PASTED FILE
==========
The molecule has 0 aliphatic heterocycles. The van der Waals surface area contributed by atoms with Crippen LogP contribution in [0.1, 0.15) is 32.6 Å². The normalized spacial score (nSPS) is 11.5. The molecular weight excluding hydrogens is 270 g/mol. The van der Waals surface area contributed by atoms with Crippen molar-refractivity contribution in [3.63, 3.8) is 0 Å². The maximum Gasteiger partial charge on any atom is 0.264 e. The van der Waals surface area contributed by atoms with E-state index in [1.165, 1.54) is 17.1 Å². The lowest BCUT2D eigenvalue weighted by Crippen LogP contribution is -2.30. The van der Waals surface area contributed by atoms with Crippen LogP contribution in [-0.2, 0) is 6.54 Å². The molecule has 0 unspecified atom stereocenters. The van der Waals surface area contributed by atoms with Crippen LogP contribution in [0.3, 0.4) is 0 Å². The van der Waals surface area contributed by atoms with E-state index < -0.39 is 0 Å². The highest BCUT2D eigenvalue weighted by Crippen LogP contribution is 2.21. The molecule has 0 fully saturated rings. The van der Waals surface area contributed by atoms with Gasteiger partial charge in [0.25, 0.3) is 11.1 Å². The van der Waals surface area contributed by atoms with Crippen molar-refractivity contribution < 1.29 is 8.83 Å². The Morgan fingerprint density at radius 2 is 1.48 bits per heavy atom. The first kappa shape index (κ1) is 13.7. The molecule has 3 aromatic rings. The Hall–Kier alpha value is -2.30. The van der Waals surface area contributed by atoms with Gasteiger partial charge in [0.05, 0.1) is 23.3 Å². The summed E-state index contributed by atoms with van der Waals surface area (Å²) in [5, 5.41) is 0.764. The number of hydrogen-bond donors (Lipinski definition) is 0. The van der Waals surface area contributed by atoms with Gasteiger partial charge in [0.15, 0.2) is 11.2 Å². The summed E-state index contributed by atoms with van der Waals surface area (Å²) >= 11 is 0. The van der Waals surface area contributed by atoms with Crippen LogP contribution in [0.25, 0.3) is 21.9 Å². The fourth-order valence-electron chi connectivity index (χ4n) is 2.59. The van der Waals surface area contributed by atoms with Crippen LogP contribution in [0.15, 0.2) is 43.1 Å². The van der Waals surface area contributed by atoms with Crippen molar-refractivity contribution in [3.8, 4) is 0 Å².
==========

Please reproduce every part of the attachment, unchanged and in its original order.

The molecule has 0 aliphatic heterocycles. The van der Waals surface area contributed by atoms with Crippen LogP contribution in [0.1, 0.15) is 32.6 Å². The normalized spacial score (nSPS) is 11.5. The molecular weight excluding hydrogens is 270 g/mol. The van der Waals surface area contributed by atoms with Crippen molar-refractivity contribution in [3.63, 3.8) is 0 Å². The maximum Gasteiger partial charge on any atom is 0.264 e. The van der Waals surface area contributed by atoms with E-state index in [1.165, 1.54) is 17.1 Å². The lowest BCUT2D eigenvalue weighted by Crippen LogP contribution is -2.30. The van der Waals surface area contributed by atoms with Crippen LogP contribution in [-0.2, 0) is 6.54 Å². The molecule has 0 unspecified atom stereocenters. The van der Waals surface area contributed by atoms with Crippen LogP contribution in [0.3, 0.4) is 0 Å². The van der Waals surface area contributed by atoms with E-state index < -0.39 is 0 Å². The highest BCUT2D eigenvalue weighted by Crippen LogP contribution is 2.21. The molecule has 0 fully saturated rings. The van der Waals surface area contributed by atoms with Gasteiger partial charge in [0.25, 0.3) is 11.1 Å². The van der Waals surface area contributed by atoms with Crippen molar-refractivity contribution < 1.29 is 8.83 Å². The Morgan fingerprint density at radius 2 is 1.48 bits per heavy atom. The first kappa shape index (κ1) is 13.7. The molecule has 3 aromatic rings. The Hall–Kier alpha value is -2.30. The van der Waals surface area contributed by atoms with Gasteiger partial charge in [0.05, 0.1) is 23.3 Å². The summed E-state index contributed by atoms with van der Waals surface area (Å²) in [5, 5.41) is 0.764. The number of hydrogen-bond donors (Lipinski definition) is 0. The van der Waals surface area contributed by atoms with Gasteiger partial charge in [0.15, 0.2) is 11.2 Å². The summed E-state index contributed by atoms with van der Waals surface area (Å²) >= 11 is 0. The van der Waals surface area contributed by atoms with Crippen LogP contribution in [0.25, 0.3) is 21.9 Å². The fourth-order valence-electron chi connectivity index (χ4n) is 2.59. The van der Waals surface area contributed by atoms with Crippen LogP contribution in [0.15, 0.2) is 43.1 Å². The van der Waals surface area contributed by atoms with Crippen molar-refractivity contribution in [3.8, 4) is 0 Å².